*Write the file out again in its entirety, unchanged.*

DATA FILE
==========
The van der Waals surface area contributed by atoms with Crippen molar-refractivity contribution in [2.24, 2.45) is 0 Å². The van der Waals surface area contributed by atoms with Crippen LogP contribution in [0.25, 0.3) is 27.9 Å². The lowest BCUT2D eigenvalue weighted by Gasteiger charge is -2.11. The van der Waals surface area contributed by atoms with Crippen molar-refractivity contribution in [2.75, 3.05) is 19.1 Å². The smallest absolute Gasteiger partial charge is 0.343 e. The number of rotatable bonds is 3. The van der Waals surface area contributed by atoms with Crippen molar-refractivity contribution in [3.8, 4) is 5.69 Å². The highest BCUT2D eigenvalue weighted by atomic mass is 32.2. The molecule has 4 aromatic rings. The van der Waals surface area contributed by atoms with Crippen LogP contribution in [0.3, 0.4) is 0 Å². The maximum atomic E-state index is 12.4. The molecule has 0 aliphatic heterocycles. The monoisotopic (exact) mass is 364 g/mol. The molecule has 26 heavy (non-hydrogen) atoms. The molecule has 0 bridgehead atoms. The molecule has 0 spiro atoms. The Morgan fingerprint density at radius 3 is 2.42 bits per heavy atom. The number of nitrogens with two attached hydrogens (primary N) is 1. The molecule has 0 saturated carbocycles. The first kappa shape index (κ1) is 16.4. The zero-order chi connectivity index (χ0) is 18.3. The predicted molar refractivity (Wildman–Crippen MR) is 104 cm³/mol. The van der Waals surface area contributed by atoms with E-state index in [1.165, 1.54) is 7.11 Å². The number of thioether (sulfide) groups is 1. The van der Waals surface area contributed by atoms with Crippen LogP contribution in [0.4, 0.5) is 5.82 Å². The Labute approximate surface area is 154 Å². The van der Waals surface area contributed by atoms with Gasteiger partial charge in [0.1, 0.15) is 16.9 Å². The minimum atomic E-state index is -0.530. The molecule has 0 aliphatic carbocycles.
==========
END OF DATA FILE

The van der Waals surface area contributed by atoms with Crippen molar-refractivity contribution in [2.24, 2.45) is 0 Å². The van der Waals surface area contributed by atoms with Crippen LogP contribution in [0.25, 0.3) is 27.9 Å². The lowest BCUT2D eigenvalue weighted by Gasteiger charge is -2.11. The van der Waals surface area contributed by atoms with Crippen molar-refractivity contribution in [2.75, 3.05) is 19.1 Å². The smallest absolute Gasteiger partial charge is 0.343 e. The number of rotatable bonds is 3. The van der Waals surface area contributed by atoms with Crippen molar-refractivity contribution in [3.8, 4) is 5.69 Å². The highest BCUT2D eigenvalue weighted by atomic mass is 32.2. The molecule has 4 aromatic rings. The van der Waals surface area contributed by atoms with Crippen LogP contribution in [0.3, 0.4) is 0 Å². The maximum atomic E-state index is 12.4. The molecule has 0 aliphatic heterocycles. The monoisotopic (exact) mass is 364 g/mol. The molecule has 26 heavy (non-hydrogen) atoms. The molecule has 0 bridgehead atoms. The molecule has 0 spiro atoms. The Morgan fingerprint density at radius 3 is 2.42 bits per heavy atom. The number of nitrogens with two attached hydrogens (primary N) is 1. The molecule has 0 saturated carbocycles. The first kappa shape index (κ1) is 16.4. The zero-order chi connectivity index (χ0) is 18.3. The predicted molar refractivity (Wildman–Crippen MR) is 104 cm³/mol. The van der Waals surface area contributed by atoms with E-state index in [1.165, 1.54) is 7.11 Å². The number of thioether (sulfide) groups is 1. The van der Waals surface area contributed by atoms with Crippen LogP contribution in [0.4, 0.5) is 5.82 Å². The Labute approximate surface area is 154 Å². The van der Waals surface area contributed by atoms with Gasteiger partial charge in [0.1, 0.15) is 16.9 Å². The minimum atomic E-state index is -0.530. The molecule has 0 aliphatic carbocycles.